Homunculi (Latin, diminutive of *homo, man) have a rich history in science and philosophy, but not all homunculi were created equal. As a term in biology, 'homunculus' is a close relative of'animalculus' ('little animal'). The latter was a generic term used by the early microscopists of the seventeenth century to refer to the microorganisms discovered under the magnifying lens (Wilson 1995). Guided by a combination of naive observations and wishful thinking, animalculi were occasionally depicted as miniature editions of full-sized animals. Probably the most famous one was invented by the Dutch microscopist Nicolaas Hartsoeker. While investigating sperm, he portrayed the first 'homuncu-lus': a curled-up tiny human being enclosed inside a spermatozoon like a passenger on an aeroplane diving for a crash. Hartsoeker actually wrote that what he drew was not what he saw but what one might hope to see, yet this remark was rapidly forgotten, whereas the homunculus was not (ibid.). The mythical homunculi in sperms are currently of interest primarily to historians of biology. In this discussion we will deal with another species of homunculus, created in philosophy to account for the operation of the mind. Basically, so goes this version of the homunculus story, there is a little man inside our head, that sees, hears, smells and tastes, feels, contemplates and plans, pulls pulleys, presses levers, and makes us think what we think and do what we do. Admittedly, such an homunculus does have an intuitive appeal. How nice would it be to be able to explain the "enigmas of the brain by "reducing them to a search for a little fellow that hides somewhere there and is responsible for it all. The problem is that the solution simply postpones the difficulty, is clearly too "anthropomorphic, and any smart homunculus would have rejected it.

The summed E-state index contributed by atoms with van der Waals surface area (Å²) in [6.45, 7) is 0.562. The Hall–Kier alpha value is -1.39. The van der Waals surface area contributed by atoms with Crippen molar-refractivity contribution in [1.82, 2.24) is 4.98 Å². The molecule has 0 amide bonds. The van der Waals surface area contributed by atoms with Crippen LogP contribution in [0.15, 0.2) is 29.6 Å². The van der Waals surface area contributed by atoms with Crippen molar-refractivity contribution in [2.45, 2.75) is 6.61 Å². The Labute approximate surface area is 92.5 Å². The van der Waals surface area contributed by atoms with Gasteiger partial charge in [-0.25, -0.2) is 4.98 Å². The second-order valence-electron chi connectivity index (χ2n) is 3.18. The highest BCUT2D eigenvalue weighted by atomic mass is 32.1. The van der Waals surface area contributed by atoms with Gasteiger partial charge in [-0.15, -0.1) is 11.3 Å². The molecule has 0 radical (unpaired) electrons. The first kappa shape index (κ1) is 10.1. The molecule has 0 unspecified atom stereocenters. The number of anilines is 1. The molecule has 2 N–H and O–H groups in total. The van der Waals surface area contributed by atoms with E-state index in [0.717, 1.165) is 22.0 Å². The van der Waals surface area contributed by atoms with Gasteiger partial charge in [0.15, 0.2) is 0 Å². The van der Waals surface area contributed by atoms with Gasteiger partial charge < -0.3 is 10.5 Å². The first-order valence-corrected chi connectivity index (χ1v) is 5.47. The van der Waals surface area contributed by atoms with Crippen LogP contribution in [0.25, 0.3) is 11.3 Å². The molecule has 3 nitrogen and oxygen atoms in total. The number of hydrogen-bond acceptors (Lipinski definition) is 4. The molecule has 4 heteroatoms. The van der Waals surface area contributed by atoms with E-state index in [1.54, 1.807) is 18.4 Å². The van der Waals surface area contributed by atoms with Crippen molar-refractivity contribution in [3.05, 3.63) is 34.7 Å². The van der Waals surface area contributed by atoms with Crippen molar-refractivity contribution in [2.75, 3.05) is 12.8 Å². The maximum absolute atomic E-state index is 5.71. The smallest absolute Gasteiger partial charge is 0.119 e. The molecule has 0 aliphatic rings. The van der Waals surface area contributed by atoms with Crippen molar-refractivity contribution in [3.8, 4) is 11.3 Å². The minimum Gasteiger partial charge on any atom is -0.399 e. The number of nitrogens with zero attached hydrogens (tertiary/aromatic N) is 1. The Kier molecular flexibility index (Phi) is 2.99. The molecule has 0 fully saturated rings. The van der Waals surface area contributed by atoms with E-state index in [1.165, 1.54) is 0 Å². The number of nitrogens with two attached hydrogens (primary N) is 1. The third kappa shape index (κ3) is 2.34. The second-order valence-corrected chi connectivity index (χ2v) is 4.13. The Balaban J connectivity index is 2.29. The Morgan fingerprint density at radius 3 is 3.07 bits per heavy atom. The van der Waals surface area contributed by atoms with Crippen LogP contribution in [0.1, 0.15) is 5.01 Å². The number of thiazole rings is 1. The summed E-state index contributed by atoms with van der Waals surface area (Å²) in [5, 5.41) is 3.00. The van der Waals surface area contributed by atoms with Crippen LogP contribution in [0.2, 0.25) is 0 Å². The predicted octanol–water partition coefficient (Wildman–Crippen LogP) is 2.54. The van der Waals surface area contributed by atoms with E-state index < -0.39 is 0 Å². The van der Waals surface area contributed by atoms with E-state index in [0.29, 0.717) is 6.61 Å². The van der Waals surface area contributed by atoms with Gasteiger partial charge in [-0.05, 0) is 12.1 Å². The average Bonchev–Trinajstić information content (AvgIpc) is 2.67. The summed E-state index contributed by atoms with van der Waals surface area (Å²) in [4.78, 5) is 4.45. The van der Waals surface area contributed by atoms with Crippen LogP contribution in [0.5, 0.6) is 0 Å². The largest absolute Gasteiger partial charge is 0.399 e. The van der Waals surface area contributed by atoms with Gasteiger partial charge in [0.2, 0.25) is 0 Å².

Rephrasing Eliot on cats (Eliot 1939), the naming of homunculi is a difficult matter. In psychology they become variants of 'central executives' (see "working memory). In physiology they resurface disguised as 'grandmother cells', 'command neurons', and more (see below). In philosophy, homunculi have been discussed many years before they were so named. Descartes' proposal that the pineal gland is the site of the soul (Descartes 1649) is a version of the homunculus with assigned neuroanatomical coordinates. Other thinkers were much less enthusiastic; Leibniz, for example, opposed those searching for explanations in 'little demons or imps which can without ado perform whatever is wanted' (Leibniz 1704). More than two centuries later, Homunculi found their way into the debates on "behaviourism in psychology. Homunculi-based explanations of behaviour were inherently problematic for behaviourism. On the one hand, homunculi could relieve psychology from the need to explain inner mental processes; on the other, themselves they were postulated inner mental structures. 'The function of the inner man is to provide an explanation which will not be explained in turn', so Skinner (1971),'... Explanation stops with him'. But he also added: 'Science does not dehumanize man; it de-homunculizes him' (ibid.).